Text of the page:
The Talent

January 21, 2011 6:00 AM

Dealmaker of the Week: Alan Kaden of Fried, Frank, Harris, Shriver & Jacobson

Posted by Tom Huddleston Jr.


Alan Kaden, 54, partner and chairman of the Washington, D.C., tax department at Fried, Frank, Harris, Shriver & Jacobson.


Cargill, Incorporated announced on January 18 that it would spin off its fertilizer and animal feed subsidiary, The Mosaic Company, in which it holds a 64 percent stake. The tax-free deal is valued at more than $24 billion, making it the largest transaction in Cargill's 146-year history.


Cargill--the Minnetonka, Minn.-based producer of agricultural, financial, and industrial products, that is currently one of the largest privately-owned companies in the country.


Cargill has been a private, family-owned company for more than a century. Maintaining that status is a priority for the client. When major shareholder Margaret Cargill died in 2006, she left her entire estate to multiple charitable trusts that--under state and federal law--are subject to specific diversification and distribution requirements. Those trusts and foundations now form a sizable chunk of Cargill's investor base. "The challenge," says Kaden, "was coming up with a transaction that was efficient from everybody's point-of-view--Cargill, and Mosaic, of course, and the charities--that would allow the charities to achieve their goal of meeting their diversification and distribution requirements, but also importantly allow Cargill to remain a private company."

The solution, he says, was for Cargill to spin off its stake in Mosaic in order to ensure that the charitable trusts' holdings are publicly held and diversified. Cargill's 286 million-share position in Mosaic will be distributed to company shareholders and debt holders in return for Cargill shares. Within 15 months of the deal's closing--expected occur sometime in the second quarter of 2011--Mosaic will conduct an offering for the resale of approximately 157 million Mosaic shares.


Kaden's team structured the transaction to meet the trusts' requirements, keep Cargill private, and--pending Internal Revenue Service approval--keep the deal tax-free. The spin-off solves multiple issues for multiple parties, and is part of a recent trend that has seen an uptick in the number of companies turning to this type of transaction.

The New York Times's "Deal Professor," Steven Davidoff, wrote about the phenomenon on January 18, citing the Cargill transaction, among others. Davidoff questions the value of spin-offs in the piece, noting that market analysts believe overly diverse companies bring more value to the market by separating their businesses and allowing each to grow independently of the others.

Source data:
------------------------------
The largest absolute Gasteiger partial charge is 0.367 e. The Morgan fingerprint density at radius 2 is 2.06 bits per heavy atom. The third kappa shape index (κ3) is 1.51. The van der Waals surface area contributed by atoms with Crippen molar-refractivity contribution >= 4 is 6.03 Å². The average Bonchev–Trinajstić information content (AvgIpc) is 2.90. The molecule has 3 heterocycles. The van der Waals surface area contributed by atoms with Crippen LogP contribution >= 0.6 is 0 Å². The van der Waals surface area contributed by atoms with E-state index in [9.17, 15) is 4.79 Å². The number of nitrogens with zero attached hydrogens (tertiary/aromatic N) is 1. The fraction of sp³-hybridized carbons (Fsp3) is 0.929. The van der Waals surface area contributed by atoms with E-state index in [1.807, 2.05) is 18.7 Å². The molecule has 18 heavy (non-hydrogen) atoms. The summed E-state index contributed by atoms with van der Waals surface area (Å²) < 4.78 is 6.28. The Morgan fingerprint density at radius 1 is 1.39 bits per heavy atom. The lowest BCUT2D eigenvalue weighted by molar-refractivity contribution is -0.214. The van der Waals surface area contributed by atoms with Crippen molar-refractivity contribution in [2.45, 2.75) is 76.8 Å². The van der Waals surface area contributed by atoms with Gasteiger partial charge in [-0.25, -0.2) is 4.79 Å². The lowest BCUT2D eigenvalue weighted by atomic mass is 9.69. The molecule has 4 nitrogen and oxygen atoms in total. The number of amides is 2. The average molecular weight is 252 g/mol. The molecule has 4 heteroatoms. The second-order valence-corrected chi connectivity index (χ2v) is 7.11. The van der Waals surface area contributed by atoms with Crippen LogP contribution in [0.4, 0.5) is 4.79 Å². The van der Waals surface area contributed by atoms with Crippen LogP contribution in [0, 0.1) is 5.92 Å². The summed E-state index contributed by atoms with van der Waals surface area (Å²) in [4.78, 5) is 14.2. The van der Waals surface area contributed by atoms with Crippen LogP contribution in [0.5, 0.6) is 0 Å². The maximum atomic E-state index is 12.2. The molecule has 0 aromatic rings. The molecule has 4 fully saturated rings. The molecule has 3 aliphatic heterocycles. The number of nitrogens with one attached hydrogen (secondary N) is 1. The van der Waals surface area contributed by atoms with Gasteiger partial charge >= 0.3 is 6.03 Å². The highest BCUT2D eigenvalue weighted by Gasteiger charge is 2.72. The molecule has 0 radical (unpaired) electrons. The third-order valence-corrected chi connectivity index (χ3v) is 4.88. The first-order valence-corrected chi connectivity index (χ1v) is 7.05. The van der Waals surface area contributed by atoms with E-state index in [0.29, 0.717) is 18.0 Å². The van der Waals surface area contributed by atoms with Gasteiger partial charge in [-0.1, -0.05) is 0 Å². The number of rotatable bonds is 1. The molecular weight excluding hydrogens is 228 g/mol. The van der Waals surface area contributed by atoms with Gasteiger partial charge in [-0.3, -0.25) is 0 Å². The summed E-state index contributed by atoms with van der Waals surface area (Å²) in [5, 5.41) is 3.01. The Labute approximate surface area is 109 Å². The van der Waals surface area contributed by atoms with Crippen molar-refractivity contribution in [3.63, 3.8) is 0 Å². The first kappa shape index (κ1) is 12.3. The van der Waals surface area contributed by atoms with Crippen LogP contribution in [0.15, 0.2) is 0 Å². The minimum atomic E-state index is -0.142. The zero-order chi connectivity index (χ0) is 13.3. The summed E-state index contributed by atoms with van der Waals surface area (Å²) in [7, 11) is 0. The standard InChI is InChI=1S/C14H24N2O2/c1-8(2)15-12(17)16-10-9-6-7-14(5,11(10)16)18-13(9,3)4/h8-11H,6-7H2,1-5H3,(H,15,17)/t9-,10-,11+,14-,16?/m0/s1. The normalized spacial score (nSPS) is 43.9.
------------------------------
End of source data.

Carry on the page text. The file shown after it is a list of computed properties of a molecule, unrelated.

For his part, Kaden says that more of his clients have inquired about the benefits of spin-offs. He expects that trend to continue. "These things go in waves and trying to separate and be better at what you do, and maybe do a little bit less but be better at what you're doing, is something that I think is now increasingly in focus in the world today," he says.


This is one of the largest spin-offs that Kaden has worked on in nearly 25 years of having a hand in such transactions. He also has a long history with Cargill, having done tax work for the company over the past 15 years. That relationship began when the company's former tax director, Patrice Halbach, began a search for new outside counsel on the tax front and contacted Kaden as a potential candidate. "One thing leads to another, and all of a sudden it's 15 years later and you're still doing work for them."

Kaden also advised Cargill in 2004, when the company formed Mosaic by merging its fertilizer business with the publicly traded IMC Global Inc., affording him added insight when it came to putting this transaction together. "It's always easier when you have some familiarity with the company," he says.  


This deal "by virtue of it being a different type of fact-pattern, raised certain complications," Kaden says. One issue confronted by Kaden's team was having to deal with three parties--Cargill, Mosaic, and the charitable trusts. That, he says, meant that he and his colleagues needed to reconcile "three distinct sets of goals."

Kaden adds that the deal was actually more like a typical M&A deal than most spin-offs because usually the company being spun off is a wholly owned subsidiary. With Cargill owning just 64 percent of Mosaic, the deal was subject to the approval of a party aside from the parent company. "It became, in some respects, just like an M&A deal," he says, "because they were negotiating with a special committee of Mosaic, which basically had rights to approve the transaction, which normally you don't have in a spin-off situation."

In the end, though, Kaden and his team--which also was led by corporate partners Brian Mangino and Philip Richter--worked every angle to create a deal that appears to have satisfied the needs of everyone concerned.

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